The Jews of Belarus are keeping a low profile in the wake of a crackdown on political dissent and free speech, according to community leaders and activists in this former Soviet republic.
In this respect, they say, the Jewish community is not unlike the majority of the nation’s population.
“Jews are not involved in politics and do not react to what is going on” in Belarus, Yevgeny Rabinovich, a Jewish activist, said in a telephone interview from the capital of Minsk.
He said Jewish groups, which are public organizations, do not speak out on the country’s political issues.
During the last two weeks, authorities have been cracking down on opposition rallies in the nation’s capital, beating and arresting demonstrators who oppose a proposed alliance between Belarus and Russia.
The authorities have also lashed out against Western and Russian broadcasters for their “biased” coverage of events in Belarus.
Last month, Belarus President Alexander Lukashenko expelled a Moscow television journalist who featured anti-Lukashenko protests in his reports.
Human-rights activists have been criticizing Lukashenko for the curbs he imposed on opposition protests and news coverage.
Despite these actions, Lukashenko is popular with a broad section of the population, including Jews, Jewish leaders say.
After the dissolution of the Soviet Union in 1991, Belarus experienced severe economic hardships. People are nostalgic for the Soviet past and a strong- handed governmental policy, one Jewish leader said.
A Jewish activist from Minsk described the mood of the nation’s population, including Jews, as “social apathy.”
“People are much more concerned about economic problems,” said Yakov Basin. In spite of the ongoing opposition protests, he added, “The situation within the country seems to be stable, and the rest does not disturb the people.”
Lukashenko, a former Soviet collective farm director, has virtually no political rivals.
In a referendum last year, he gained nearly unlimited powers and extended his presidency into the next century.
He rules Belarus with an iron-fisted Soviet style that he openly admires. Not surprisingly, he has little tolerance for dissent.
In an interview with a German newspaper a few years ago, Lukashenko spoke admiringly of Hitler’s prewar policy for reinvigorating the German economy — a plan that depended largely on massive militarization.
Last month, Lukashenko moved to further tighten his rule in this nation of 10 million.
He said at the time that the people had asked him to introduce a dictatorship similar to that of the Stalinist era.
But leaders of the 100,000-member Jewish community of Belarus do not see the situation as hopeless.
“I don’t think people are scared of openly expressing their views,” said Rabinovich. He said the situation is tolerable as long as “each morning I find opposition newspapers in my mailbox.”
Although most of the opposition papers are printed in the neighboring Lithuania, they are easily available in Belarus, at least in Minsk.
Jewish leaders say they do not fear any rise of anti-Semitism in Belarus, where ultranationalist and anti-Semitic groups are weak.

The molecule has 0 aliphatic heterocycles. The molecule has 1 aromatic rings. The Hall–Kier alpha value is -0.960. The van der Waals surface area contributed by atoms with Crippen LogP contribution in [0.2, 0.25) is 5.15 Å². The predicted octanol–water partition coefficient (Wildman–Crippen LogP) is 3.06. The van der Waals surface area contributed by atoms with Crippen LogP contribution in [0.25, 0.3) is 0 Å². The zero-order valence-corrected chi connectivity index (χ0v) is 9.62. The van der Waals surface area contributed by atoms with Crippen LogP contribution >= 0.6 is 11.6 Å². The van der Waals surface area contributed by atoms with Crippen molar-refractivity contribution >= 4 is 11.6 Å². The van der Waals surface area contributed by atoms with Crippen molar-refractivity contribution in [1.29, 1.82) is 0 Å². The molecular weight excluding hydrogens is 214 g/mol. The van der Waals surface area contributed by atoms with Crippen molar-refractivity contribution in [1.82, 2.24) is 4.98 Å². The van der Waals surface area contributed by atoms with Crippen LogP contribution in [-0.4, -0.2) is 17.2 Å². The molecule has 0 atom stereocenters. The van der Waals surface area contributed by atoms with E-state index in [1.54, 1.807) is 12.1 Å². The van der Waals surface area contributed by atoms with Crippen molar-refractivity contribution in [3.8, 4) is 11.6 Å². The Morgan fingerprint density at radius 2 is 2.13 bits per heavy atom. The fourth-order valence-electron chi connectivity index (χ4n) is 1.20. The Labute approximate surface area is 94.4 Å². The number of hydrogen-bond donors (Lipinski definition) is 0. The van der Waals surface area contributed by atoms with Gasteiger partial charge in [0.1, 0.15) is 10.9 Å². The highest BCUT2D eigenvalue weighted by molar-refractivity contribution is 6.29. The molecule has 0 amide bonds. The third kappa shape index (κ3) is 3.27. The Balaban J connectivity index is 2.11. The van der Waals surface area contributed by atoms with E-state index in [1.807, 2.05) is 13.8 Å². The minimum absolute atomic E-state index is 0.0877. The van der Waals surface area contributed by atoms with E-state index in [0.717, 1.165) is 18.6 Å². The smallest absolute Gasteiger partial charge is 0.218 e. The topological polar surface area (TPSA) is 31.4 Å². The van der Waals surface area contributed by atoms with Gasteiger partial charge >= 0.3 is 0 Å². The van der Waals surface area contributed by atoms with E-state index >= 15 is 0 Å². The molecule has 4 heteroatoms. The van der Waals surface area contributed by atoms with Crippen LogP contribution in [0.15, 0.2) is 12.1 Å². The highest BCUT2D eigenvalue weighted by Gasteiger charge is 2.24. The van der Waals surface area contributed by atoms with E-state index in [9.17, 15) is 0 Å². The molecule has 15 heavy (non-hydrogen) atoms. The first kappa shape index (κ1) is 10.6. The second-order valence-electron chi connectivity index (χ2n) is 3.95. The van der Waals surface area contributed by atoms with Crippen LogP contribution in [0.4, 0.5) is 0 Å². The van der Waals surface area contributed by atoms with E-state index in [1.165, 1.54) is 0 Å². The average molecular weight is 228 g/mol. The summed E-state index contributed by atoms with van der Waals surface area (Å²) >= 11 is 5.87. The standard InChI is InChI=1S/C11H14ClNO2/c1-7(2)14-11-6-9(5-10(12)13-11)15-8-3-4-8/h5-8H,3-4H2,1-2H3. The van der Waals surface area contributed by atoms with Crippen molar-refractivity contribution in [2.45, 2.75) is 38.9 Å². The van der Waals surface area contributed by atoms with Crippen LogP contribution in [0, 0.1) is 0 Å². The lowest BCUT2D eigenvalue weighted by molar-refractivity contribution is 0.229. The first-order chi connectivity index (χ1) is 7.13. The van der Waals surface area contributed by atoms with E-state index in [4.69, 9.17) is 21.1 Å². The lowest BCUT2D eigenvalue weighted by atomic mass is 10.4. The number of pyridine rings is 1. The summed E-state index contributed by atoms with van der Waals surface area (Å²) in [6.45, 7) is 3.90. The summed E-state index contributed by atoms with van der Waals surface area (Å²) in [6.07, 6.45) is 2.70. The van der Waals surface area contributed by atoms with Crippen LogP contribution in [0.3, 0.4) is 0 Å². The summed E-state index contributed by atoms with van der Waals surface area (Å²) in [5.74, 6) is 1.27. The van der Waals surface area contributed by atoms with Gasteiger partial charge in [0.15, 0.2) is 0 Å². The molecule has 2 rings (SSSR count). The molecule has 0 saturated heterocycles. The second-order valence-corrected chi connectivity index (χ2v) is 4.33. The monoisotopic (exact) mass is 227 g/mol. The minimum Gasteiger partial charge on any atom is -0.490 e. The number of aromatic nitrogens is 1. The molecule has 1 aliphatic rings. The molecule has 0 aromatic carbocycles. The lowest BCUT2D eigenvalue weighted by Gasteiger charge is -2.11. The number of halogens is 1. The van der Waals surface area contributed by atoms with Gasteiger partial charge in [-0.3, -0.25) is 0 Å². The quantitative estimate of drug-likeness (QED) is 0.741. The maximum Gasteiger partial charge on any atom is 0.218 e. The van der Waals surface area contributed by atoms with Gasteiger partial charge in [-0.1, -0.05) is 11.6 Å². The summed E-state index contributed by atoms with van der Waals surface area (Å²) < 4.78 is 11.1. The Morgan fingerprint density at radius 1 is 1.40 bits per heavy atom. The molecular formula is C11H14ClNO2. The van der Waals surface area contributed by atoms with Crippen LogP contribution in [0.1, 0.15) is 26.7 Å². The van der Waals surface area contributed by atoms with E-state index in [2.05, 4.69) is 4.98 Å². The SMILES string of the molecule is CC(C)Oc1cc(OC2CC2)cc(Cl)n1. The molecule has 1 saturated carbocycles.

In recent years, Russia has been the sole source of anti-Semitic publications in Belarus, but they are not numerous.
In a recent interview with a pro-government newspaper, Lukashenko said he would crack down on any manifestations of anti-Russian, anti-Semitic or anti-Polish attitudes.
Russians, Poles and Jews are among the nation’s largest minorities.
While Lukashenko vows to fight any grass-roots anti-Semitism, his increasing authoritarianism makes it difficult for him to deal with the rise of minority- rights movements.
This rise is “dangerous for the authorities,” who might see the movements as undermining the regime, Basin said.
For all its authoritarian stands, the government has not countered freedom of religion or emigration.
Each year, about 4,000 Jews leave Belarus for Israel. A few hundred leave annually for the United States and Germany.
Some local activists speak of lackluster Jewish communal life in Belarus, blaming it on the government’s lack of support for Jewish organizations.
But Leonid Levin, chairman of the Belarus Association of Jewish Organizations and Communities, described the state of Jewish life as “normal.”
Last week, Lukashenko signed a union treaty with Russian President Boris Yeltsin.
The treaty has been sharply criticized by the nationalist, Communist and liberal opposition in Minsk.
Liberals in Moscow have likewise opposed the treaty, fearing that a planned union with the economically depressed Belarus would wipe out Russia’s hard-won economic reforms.
The treaty, however, ended up being largely symbolic.
Most of the bilateral agreements Russia and Belarus signed over the past few years with the aim of fostering integration have been vague, and the latest accord offers little evidence of a more concrete approach.
Meanwhile, there is little basis for Jewish concern, said Basin. But if the political alliance between the two nations does become a meaningful reality, he added, Russia may be able to guarantee further stability for the Jews of Belarus.
The Archive of the Jewish Telegraphic Agency includes articles published from 1923 to 2008. Archive stories reflect the journalistic standards and practices of the time they were published.